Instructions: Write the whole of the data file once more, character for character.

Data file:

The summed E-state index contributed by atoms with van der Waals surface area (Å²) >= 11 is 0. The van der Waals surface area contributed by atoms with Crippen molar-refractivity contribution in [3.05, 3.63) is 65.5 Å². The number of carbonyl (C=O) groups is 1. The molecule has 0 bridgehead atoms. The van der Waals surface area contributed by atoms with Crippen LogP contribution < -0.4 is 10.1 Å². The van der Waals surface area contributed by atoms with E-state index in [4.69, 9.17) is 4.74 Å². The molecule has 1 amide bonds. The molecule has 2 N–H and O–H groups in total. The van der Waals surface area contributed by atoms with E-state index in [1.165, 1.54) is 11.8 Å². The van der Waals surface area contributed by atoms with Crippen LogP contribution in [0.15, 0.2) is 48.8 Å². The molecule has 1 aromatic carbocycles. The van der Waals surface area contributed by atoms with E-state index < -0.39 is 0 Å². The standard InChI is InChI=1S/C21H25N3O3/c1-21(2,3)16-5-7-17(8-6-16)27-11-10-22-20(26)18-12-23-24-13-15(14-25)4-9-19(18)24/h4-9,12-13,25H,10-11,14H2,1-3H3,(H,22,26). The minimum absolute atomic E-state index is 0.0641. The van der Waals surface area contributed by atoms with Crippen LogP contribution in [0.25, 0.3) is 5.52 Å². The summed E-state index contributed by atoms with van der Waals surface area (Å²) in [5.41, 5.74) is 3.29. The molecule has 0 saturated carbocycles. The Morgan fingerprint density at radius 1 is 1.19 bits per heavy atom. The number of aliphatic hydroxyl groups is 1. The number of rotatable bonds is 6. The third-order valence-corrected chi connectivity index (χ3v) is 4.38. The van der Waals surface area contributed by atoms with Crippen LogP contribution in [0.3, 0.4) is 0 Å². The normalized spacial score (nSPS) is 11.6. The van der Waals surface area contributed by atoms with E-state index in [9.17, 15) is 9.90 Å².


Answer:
The summed E-state index contributed by atoms with van der Waals surface area (Å²) >= 11 is 0. The van der Waals surface area contributed by atoms with Crippen molar-refractivity contribution in [3.05, 3.63) is 65.5 Å². The number of carbonyl (C=O) groups is 1. The molecule has 0 bridgehead atoms. The van der Waals surface area contributed by atoms with Crippen LogP contribution < -0.4 is 10.1 Å². The van der Waals surface area contributed by atoms with E-state index in [4.69, 9.17) is 4.74 Å². The molecule has 1 amide bonds. The molecule has 2 N–H and O–H groups in total. The van der Waals surface area contributed by atoms with E-state index in [1.165, 1.54) is 11.8 Å². The van der Waals surface area contributed by atoms with Crippen LogP contribution in [0.15, 0.2) is 48.8 Å². The molecule has 1 aromatic carbocycles. The van der Waals surface area contributed by atoms with E-state index < -0.39 is 0 Å². The standard InChI is InChI=1S/C21H25N3O3/c1-21(2,3)16-5-7-17(8-6-16)27-11-10-22-20(26)18-12-23-24-13-15(14-25)4-9-19(18)24/h4-9,12-13,25H,10-11,14H2,1-3H3,(H,22,26). The minimum absolute atomic E-state index is 0.0641. The van der Waals surface area contributed by atoms with Crippen LogP contribution in [0.25, 0.3) is 5.52 Å². The summed E-state index contributed by atoms with van der Waals surface area (Å²) in [5.41, 5.74) is 3.29. The molecule has 0 saturated carbocycles. The Morgan fingerprint density at radius 1 is 1.19 bits per heavy atom. The number of aliphatic hydroxyl groups is 1. The number of rotatable bonds is 6. The third-order valence-corrected chi connectivity index (χ3v) is 4.38. The van der Waals surface area contributed by atoms with Crippen LogP contribution in [0.3, 0.4) is 0 Å². The normalized spacial score (nSPS) is 11.6. The van der Waals surface area contributed by atoms with E-state index in [9.17, 15) is 9.90 Å².